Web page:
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Do You Need a Living Will?

The one chat every family should have.

Photo credit: Getty Images

Who Cares for the Caregiver?

I grew up in the 90s, before smartphones gave parents the luxury of having a private conversation via text message, without the kids being able to eavesdrop, or pick up another phone extension to listen in.

My mother's mother used to be an avid traveler, and as a kid, I eagerly looked forward to her souvenirs—especially when she and my grandpa returned from spending the winter in Florida, which always yielded the biggest present haul for my brother, sister and me.

In order to figure out my grandparents’ travel schedule (and when we could expect to cash in on some new toys), I'd listen in on the phone for the joke my mom would always crack whenever my grandmother was getting on a plane.

"The living will is in the underwear drawer, right?"

This was always followed by my grandmother's fake angry voice, laughter from both ends of the phone line and, eventually, my mother confirming the living will's true location—in the sock drawer to the left.

At the time, all this exchange meant to me was that Grandma and Grandpa were coming home soon. Looking back, it's a powerful example of using humor as a coping mechanism for one of the most uncomfortable, yet necessary, conversations there are.

A living will, as I later learned, is a document that guides your healthcare proxy or surrogate regarding how you would like certain medical decisions to be handled in the event that you're unable to communicate them yourself. It particularly addresses how you feel about artificial hydration and nutrition. Being kept alive by machines was a fate my grandma feared—which she made known to her family whenever the opportunity presented itself.

In middle school, I remember watching the news with my mom and grandma and seeing a story about a woman whose brain was no longer functioning. Her husband wanted to pull the plug and her parents didn't. Both sides argued that they knew what the woman would have wanted. But without any formal paperwork in place, the path to a decision was anything but straightforward.

Using current events to spark conversation with your loved ones about your last wishes is a tactic that Adam Kahn, an attorney and senior fellow for the Gitenstein Institute for Health Law and Policy at Maurice A. Deane School of Law, recommends in his work with The Chat Project, a partnership between the Gitenstein Institute and Northwell Health, that is dedicated to educating the public on advanced care planning.

“At the time, all this exchange meant to me was that Grandma and Grandpa were coming home soon. Looking back, it's a powerful example of using humor as a coping mechanism for one of the most uncomfortable, yet necessary, conversations there are.”
Danielle Page, writer

"For example, maybe something comes up in a TV show where somebody has to make a medical decision for somebody else," he says. "That might be an opportunity to turn and say, 'If I were in this position, this is what I would want.’  The living will memorializes wishes concerning end of life care, and having a conversation about those wishes serves to make them clear to family members.”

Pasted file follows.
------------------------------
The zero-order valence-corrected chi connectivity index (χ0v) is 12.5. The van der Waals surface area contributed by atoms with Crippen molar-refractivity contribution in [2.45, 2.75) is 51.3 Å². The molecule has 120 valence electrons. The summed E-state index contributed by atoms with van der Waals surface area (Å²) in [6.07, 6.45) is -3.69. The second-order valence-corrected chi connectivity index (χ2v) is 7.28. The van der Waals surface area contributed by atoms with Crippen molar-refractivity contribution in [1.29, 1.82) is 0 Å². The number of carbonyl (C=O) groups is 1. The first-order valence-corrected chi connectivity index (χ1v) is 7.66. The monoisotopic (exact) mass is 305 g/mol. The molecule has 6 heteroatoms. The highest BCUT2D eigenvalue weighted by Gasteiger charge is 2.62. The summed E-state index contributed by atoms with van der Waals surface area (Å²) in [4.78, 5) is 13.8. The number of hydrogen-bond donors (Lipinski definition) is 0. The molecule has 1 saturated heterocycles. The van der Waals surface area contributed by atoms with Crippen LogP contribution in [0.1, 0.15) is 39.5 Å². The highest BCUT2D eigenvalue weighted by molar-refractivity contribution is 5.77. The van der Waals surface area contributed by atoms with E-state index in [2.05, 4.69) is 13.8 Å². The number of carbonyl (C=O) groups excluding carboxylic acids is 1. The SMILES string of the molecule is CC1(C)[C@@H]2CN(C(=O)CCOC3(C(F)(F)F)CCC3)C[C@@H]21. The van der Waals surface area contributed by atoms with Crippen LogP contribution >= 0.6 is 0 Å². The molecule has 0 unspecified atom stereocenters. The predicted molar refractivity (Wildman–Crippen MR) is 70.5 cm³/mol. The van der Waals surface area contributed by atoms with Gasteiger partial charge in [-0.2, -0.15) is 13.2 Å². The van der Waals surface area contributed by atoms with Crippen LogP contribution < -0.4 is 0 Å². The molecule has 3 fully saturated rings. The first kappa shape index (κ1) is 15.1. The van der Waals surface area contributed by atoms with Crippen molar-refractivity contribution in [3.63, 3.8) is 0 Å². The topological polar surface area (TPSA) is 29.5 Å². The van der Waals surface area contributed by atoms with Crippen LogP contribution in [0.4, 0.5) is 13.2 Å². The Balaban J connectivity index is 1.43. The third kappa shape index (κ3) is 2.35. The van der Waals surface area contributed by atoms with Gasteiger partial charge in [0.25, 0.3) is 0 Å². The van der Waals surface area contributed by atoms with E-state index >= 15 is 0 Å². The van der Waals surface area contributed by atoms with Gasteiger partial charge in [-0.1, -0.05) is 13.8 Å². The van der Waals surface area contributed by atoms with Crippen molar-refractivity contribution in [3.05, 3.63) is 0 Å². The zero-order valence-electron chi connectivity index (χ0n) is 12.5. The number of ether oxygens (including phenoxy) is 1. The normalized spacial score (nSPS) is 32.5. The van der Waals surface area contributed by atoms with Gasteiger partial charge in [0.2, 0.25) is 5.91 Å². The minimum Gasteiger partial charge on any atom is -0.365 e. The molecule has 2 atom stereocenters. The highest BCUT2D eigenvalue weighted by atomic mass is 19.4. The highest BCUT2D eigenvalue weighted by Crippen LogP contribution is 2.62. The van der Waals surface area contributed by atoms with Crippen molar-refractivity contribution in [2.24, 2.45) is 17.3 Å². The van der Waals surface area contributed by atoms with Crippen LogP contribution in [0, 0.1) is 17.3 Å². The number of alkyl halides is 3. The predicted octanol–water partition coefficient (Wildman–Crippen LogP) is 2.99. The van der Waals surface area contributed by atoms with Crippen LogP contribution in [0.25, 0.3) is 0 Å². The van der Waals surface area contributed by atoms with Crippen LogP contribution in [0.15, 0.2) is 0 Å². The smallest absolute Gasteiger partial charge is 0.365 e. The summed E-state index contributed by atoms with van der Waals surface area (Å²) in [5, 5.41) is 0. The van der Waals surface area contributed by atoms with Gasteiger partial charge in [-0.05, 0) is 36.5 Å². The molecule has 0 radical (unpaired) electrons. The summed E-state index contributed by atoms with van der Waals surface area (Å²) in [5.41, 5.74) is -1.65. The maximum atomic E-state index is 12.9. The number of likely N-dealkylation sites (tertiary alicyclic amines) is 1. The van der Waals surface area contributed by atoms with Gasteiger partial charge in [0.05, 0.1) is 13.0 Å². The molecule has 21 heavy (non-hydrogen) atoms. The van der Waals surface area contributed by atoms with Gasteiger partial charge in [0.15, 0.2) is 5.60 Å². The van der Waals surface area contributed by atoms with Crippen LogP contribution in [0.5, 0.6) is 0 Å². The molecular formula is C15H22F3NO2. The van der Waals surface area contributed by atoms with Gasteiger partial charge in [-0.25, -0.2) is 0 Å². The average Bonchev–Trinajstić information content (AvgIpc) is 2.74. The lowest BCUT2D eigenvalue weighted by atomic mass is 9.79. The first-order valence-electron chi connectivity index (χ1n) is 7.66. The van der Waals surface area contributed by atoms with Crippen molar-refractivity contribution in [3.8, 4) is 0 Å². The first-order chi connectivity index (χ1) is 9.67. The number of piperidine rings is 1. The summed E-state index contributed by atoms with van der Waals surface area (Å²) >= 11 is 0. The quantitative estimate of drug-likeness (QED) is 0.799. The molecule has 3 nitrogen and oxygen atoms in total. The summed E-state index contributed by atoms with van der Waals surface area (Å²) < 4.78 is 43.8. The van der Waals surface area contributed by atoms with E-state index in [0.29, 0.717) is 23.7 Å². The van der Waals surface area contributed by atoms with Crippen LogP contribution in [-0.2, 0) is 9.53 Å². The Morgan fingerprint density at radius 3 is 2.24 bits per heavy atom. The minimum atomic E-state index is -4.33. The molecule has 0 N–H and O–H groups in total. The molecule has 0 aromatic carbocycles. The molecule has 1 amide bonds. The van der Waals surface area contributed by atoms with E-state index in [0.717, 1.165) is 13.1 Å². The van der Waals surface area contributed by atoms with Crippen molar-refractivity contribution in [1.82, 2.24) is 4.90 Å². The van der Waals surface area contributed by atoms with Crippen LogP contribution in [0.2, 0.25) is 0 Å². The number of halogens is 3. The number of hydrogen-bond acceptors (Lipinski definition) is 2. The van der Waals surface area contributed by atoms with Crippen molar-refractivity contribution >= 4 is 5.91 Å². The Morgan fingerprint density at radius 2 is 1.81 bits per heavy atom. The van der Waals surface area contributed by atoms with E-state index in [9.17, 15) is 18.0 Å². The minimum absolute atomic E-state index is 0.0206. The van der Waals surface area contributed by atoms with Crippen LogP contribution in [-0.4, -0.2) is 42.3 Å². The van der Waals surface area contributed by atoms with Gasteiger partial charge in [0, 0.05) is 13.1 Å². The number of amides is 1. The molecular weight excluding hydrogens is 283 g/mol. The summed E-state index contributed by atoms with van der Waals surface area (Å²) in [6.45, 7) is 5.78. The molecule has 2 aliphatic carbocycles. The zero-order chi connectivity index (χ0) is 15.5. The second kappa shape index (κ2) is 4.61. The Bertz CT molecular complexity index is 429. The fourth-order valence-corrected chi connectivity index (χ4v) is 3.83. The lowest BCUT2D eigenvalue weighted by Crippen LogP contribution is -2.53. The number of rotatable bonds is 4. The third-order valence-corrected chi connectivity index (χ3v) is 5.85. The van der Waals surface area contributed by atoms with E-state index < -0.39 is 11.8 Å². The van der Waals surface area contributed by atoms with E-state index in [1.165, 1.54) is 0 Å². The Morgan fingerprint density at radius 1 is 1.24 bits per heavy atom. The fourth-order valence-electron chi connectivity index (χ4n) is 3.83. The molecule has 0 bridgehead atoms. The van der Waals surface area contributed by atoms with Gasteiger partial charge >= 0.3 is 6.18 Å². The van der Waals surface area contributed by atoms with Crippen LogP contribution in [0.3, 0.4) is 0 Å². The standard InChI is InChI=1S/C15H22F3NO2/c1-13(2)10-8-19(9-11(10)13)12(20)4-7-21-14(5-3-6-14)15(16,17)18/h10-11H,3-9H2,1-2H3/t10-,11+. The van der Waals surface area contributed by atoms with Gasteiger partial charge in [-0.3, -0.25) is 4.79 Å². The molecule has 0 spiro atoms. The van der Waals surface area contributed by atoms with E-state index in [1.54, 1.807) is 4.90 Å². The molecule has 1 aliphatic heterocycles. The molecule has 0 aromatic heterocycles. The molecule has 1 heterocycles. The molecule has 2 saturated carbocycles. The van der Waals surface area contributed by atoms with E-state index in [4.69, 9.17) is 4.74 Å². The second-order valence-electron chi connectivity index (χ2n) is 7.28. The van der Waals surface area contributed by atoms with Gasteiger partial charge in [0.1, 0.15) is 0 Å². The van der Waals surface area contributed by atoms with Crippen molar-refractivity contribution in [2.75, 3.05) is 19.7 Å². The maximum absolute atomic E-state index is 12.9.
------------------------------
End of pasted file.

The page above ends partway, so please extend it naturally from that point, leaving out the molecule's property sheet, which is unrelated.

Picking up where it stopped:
It was important for my grandmother to make it known, both on paper and to her family, what she wanted in case there came a day when she couldn't tell us. She was only in her 60s when she drafted her living will, but because she traveled so often, she wanted to make her wishes clear, just in case. She chose my mother to carry it out. This person should be chosen carefully, according to Dr. Maria Carney, chief for the Division of Geriatrics and Palliative Medicine at Northwell Health, and should be strategic.

"Make sure you’re selecting someone who knows what your goals are, who will advocate for what you want," she says, "even if they don't agree with them." Even if everyone in your family is well aware of where to find your living will—to the point that the conversation becomes a running joke—Dr. Carney says having extras is still a smart move. "Have multiple copies for multiple people so that you always know where it is," she suggests.

My grandmother has four children--my mom being the oldest. When choosing who she'd trust with the living will, she went with who she knew would be able to do what she wanted.

"Everybody who has kids knows they're all so different," my mom told me. "You try to pick the one who's going to carry out your wishes. It's not a matter of who's better or who's not."

"Plus, your Aunt Doreen would probably stuff me and ride around in the car with me if she could," my grandmother joked.

That sense of humor, my mom says, made talking about my grandma's last wishes much easier. "It's a hard conversation to have," she told me. "Nobody wants to think about it, but certain things have to be in place if you're going to go out of this world the way you want to."

As my grandmother nears 81, everything is in place in her living will, which is placed neatly in the sock drawer where it has been for the past few decades. And when it comes time to make tough calls about her health, my mom feels prepared.

"No one would be able to change my mind about this,” my mom told me, “because she's been so adamant over the years about what she wants.”

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Published October 16th, 2018

Who Cares for the Caregiver?